Figure 4. Box- and whisker plots of tissue: blood ratios for PFPCPeS, PFECHS, br-PFOS, lin-PFOS and F-53B with eight perfluorinated carbons. The horizontal line in the box represents the median, the low and upper edge of the box mark the 25th and 75th percentiles. The whiskers extending from the box represent the maximum and minimum values excluding outliers.

hydrophobicity for cyclic compared to linear PFASs is supported by their shorter retention time on a reversed-phase C18 HPLC column which has also been reported previously.24 Using a PFP stationary phase, PFECHS (t = 9.53—10.06 min) and PFPCPeS (9.30 min) eluted between lin-PFOS (12.04 min) and PFHxS (8.90 min) indicating that the cyclic perfluoralkyl carbon structure and two less fluorine atoms compared to PFOS have a significant effect on the hydro-phobicity. Unfortunately, the low detection frequency in sediment samples and lack of significant correlations between Kd and foc (Spearman's p > 0.139; p > 0.632) did not allow the sorption of PFECHS and PFPCPeS to be characterized in more detail. Controlled batch experiments37 in combination with in silico modeling10 would be valuable to gain further understanding of the mechanisms of sediment water partitioning for cyclic PFASs.

Figure 3 shows the spatial distribution of cyclic (PFPCPeS and PFECHS), linear and branched PFASs (PFOS and PFNA) in surface water and sediment from S1 to S16. Concentrations of ^PFPCPeS (<MLQ—129 ng/L) and ^PFECHS (1.04— 195 ng/L) declined logarithmically with increasing distance to Beijing airport along the water flow (Figure 3). Spearman's rank correlation analysis of the concentration data in surface water samples also displayed a highly significant correlation between PFPCPeS and PFECHS (Spearman's p = 0.860; p < 0.01) (Table S10). The distinct spatial trends and strong correlations between PFECHS and PFPCPeS support the original hypothesis that runoff water from the airport was the dominant source of the two cyclic PFASs to the surrounding environment. Interestingly, ^PFOS, PFNA and PFHxS also displayed logarithmically decreasing spatial trends and statistically significant correlations with the cyclic PFASs (Spearman's p > 0.582, p < 0.05) (Table S10 and Figure S9). The similar spatial trends and correlations between PFOS, PFHxS, and PFNA with the cyclic PFASs may indicate that runoff water from Beijing airport reflects the integrated PFASs emissions from both leakage and spills of hydraulic fluids and releases of AFFFs for fire-training purposes. An alternative explanation for the observed correlations between PFECHS, PFPCPeS, PFHxS, PFOS, and PFNA could be that cyclic PFASs were present as impurities in POSF-based AFFF foams. However,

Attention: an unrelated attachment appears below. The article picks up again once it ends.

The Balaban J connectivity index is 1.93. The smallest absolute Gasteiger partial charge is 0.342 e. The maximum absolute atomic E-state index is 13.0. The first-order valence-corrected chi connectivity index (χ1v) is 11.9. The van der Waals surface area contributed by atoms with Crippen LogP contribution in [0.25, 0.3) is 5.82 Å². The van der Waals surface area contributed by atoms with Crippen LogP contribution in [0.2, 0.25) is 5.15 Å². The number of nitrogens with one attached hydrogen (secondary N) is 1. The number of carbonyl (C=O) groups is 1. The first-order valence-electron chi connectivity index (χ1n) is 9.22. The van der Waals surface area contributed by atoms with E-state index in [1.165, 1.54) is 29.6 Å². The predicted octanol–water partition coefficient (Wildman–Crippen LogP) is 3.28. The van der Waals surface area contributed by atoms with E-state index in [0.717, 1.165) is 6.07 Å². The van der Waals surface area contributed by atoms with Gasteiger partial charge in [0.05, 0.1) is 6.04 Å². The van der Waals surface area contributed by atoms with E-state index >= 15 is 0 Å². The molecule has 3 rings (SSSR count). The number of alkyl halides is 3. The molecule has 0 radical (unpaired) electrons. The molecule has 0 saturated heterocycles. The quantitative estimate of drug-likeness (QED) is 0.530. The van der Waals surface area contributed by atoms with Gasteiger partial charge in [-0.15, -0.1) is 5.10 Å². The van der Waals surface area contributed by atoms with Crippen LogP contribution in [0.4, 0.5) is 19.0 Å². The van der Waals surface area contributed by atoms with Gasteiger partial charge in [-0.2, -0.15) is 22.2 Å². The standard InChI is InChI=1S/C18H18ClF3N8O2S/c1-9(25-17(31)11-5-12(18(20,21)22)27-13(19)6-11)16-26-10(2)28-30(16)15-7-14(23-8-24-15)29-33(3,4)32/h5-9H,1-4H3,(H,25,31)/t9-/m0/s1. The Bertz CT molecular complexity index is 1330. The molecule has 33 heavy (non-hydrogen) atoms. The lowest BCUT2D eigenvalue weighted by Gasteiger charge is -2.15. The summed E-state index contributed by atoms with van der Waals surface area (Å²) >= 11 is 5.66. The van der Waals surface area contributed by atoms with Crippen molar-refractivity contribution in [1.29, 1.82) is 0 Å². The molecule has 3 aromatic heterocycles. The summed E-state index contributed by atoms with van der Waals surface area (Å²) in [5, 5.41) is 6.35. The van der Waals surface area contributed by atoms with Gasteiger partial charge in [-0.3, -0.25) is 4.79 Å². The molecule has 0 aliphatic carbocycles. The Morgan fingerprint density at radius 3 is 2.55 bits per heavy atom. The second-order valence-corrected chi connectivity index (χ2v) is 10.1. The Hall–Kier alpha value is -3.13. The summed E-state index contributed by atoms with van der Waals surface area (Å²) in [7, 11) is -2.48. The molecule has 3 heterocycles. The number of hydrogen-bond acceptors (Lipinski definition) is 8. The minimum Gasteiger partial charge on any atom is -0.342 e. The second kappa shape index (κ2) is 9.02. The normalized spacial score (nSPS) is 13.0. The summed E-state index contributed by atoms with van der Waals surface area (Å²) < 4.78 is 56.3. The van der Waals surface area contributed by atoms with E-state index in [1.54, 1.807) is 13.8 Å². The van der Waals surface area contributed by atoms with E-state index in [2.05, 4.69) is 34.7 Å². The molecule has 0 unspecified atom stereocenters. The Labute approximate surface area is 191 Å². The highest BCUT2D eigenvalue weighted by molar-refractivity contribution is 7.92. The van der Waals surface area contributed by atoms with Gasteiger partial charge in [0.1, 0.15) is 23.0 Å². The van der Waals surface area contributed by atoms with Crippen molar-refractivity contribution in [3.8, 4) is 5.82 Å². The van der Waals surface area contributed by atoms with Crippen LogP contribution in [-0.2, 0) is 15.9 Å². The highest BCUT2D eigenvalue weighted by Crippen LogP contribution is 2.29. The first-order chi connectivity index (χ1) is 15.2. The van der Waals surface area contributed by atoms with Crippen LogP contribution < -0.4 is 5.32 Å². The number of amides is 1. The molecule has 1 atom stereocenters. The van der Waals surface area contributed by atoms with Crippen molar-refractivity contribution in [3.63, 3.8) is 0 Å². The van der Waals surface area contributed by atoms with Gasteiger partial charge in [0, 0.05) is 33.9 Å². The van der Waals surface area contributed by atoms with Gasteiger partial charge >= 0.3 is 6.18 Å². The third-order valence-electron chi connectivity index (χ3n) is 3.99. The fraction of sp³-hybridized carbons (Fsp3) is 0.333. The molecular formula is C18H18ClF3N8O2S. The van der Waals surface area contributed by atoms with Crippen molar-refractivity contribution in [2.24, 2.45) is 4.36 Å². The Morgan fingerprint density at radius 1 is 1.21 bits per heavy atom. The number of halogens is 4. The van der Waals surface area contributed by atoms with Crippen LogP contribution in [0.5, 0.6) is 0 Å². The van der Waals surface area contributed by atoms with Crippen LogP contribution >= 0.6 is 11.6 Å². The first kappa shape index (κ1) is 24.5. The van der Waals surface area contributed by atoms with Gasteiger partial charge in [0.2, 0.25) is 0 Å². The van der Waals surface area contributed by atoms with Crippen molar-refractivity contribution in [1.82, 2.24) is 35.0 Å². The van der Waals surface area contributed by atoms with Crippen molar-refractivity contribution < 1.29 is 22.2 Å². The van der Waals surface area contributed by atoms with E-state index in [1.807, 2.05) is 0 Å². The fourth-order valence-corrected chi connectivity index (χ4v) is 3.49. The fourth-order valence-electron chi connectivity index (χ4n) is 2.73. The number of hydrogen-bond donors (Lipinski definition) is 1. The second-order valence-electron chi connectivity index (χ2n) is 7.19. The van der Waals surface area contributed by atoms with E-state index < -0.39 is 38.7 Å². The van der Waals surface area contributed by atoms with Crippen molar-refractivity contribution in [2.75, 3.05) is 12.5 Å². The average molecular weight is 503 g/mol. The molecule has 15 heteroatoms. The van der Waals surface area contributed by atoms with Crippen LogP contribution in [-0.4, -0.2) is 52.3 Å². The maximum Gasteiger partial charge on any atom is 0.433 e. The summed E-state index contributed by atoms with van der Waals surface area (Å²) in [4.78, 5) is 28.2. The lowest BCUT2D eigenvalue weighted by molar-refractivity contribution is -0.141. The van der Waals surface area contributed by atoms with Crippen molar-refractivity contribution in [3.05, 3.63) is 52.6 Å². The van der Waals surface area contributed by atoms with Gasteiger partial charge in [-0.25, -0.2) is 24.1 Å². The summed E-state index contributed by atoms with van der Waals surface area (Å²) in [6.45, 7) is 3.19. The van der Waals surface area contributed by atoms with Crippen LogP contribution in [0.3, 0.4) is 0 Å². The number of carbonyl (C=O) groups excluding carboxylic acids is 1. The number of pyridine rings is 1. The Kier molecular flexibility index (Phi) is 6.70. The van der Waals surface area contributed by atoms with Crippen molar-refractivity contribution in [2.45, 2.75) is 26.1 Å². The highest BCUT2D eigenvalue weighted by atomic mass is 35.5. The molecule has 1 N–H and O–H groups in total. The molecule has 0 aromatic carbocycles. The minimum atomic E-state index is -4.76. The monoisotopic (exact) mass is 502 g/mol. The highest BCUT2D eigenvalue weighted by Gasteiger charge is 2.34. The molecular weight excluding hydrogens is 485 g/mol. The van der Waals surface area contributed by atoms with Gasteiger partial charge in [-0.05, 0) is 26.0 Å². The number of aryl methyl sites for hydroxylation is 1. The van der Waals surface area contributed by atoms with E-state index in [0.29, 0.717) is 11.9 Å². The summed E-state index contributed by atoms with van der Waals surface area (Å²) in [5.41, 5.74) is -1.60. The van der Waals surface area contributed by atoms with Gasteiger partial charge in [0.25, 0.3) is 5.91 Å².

considering that the water concentrations of ^PFECHS were approximately an order of magnitude higher than ^PFOS it seems more likely that distinct emissions from hydraulic fluids were the primary source of cyclic PFASs. The lack of decreasing trends with distance to the airport for some PFASs (e.g PFBA, PFPeA, and PFBS) indicates that other emission sources and transport pathways, such as domestic wastewater discharges and atmospheric deposition,42,43 are more important for these compounds in this particular river system. In addition, the lower adsorption to sediment may also have contributed to a more widespread contamination of short-chain PFASs.